Tom Collins meets a man who was determined to realise his ambition.
We often have indelible, vivid memories of people or vehicles from impressionable days of our childhood or teenage years. For Dale Schoenick of rural Calumet County, Wisconsin, that unforgettable impression was of a MinneapolisMoline G1000 Vista tractor.
Schoenick grew up on a farm near a community called Pickett, in rich farmland west of Oshkosh and near Wisconsin’s large inland Lake Winnebago. The family owned Minneapolis-Moline tractors over the years. “I grew up with them on the farm; my dad had a ‘U’,” Schoenick said referring to one iconic model in the company’s many decades of tractor making. “I was a teenager in the ’60s. I told him we need to buy one of those Vistas.”
But the Schoenick family farm was small and his dad didn’t think they needed a larger, more powerful tractor. Dale never forgot the G1000 Vistas and promised himself he’d buy one someday.
“40 years later I finally got my own!” Schoenick said. The version he eventually found as an adult was not the usual diesel or gasoline-fueled types offered in North America. It is the propane version, often called LPG for ‘liquid propane gas’.
The 1967 G1000 Vista is the newest of three Minneapolis-Moline tractors he owns. The oldest, a 1941 UTS, was obtained from northern Minnesota near the Canadian border. The 1964 U302 Super came closer to his current home. It was located on a farm near Berlin, Wisconsin, in Green Lake County.
The oldest is painted in the deep yellow-orange popularly known as Prairie Gold. It is the namesake of the company’s faithful tractor collector’s organisation today.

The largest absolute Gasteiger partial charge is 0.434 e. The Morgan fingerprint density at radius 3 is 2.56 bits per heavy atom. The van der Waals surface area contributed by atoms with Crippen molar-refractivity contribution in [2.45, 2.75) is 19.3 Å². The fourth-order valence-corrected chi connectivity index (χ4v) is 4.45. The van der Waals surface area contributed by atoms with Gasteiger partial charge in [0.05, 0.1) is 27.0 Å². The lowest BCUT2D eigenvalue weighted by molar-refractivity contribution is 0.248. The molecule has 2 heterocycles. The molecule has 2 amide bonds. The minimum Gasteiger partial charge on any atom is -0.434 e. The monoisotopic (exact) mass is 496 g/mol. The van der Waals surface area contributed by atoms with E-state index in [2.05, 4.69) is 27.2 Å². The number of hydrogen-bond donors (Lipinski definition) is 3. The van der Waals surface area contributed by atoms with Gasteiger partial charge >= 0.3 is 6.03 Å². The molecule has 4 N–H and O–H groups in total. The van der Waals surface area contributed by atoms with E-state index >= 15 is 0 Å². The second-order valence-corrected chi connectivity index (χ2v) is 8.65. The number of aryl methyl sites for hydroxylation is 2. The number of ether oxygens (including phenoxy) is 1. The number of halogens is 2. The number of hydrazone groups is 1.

Schoenick’s G1000 Vista is unrestored and shows some of the scars of its former life in southern Michigan. His G1000 Vista is painted in the lighter shade of yellow that came during the ownership of MinneapolisMoline by the White Motor Corporation beginning in 1963.
Just 7,937 of the G1000 Vista versions were built by the company from 1965-69. The Vista name referred to the tractor’s higher operator platform, which offered users a better surrounding view for farm and ranch work.
The G1000 Vista was a sturdy tractor meant to compete with popular large tractors from more prolific makers like John Deere and International Harvester.
And the advertisers from Minneapolis-Moline emphasised the big size for everything promoting the tractor.
The G1000 Vista was designed for those who “Farm BIG”, with emphasis on the latter word in capital letters. The tractor “… gives you the power you need for bigger operations…” promised one promotional ad.
The G1000 Vista was built on a 103-inch wheelbase, despite being offered in both two- and four-wheel drive configurations, as well as rugged Wheatland and even taller high-crop versions. Some surviving versions today are found with the front axle set back under the engine. That gives the tractor an even more rugged look. The Schoenick version has a row-crop front.
Features that came under the ‘Farm BIG’ designation included the 10-speed Ampli-Torc powershift semi-automatic transmission and hydrostatic power steering. Also included was the standard dual-range PTO with both 540rpm and 1,000rpm capabilities.
The Ampli-Torc transmission was referred to with the prefixes “Power Pace” in period Minneapolis-Moline brochures. An unusual graph using some of the 10 gear choices was offered on a bar graph that caught the eyes of potential purchasers. The gears selected offered a steady increase in miles per hour from first low to 10th speed high. The ‘big’ theme was even carried over to the transmission’s capabilities.
“If you want to go with big loads, the Vista has the power. For example,” offered the brochure, “you cruise with six, seven or eight-bottom mold board plows or 22 feet of chisel or 32 feet of field cultivator. You can till or plant six rows in one pass…”
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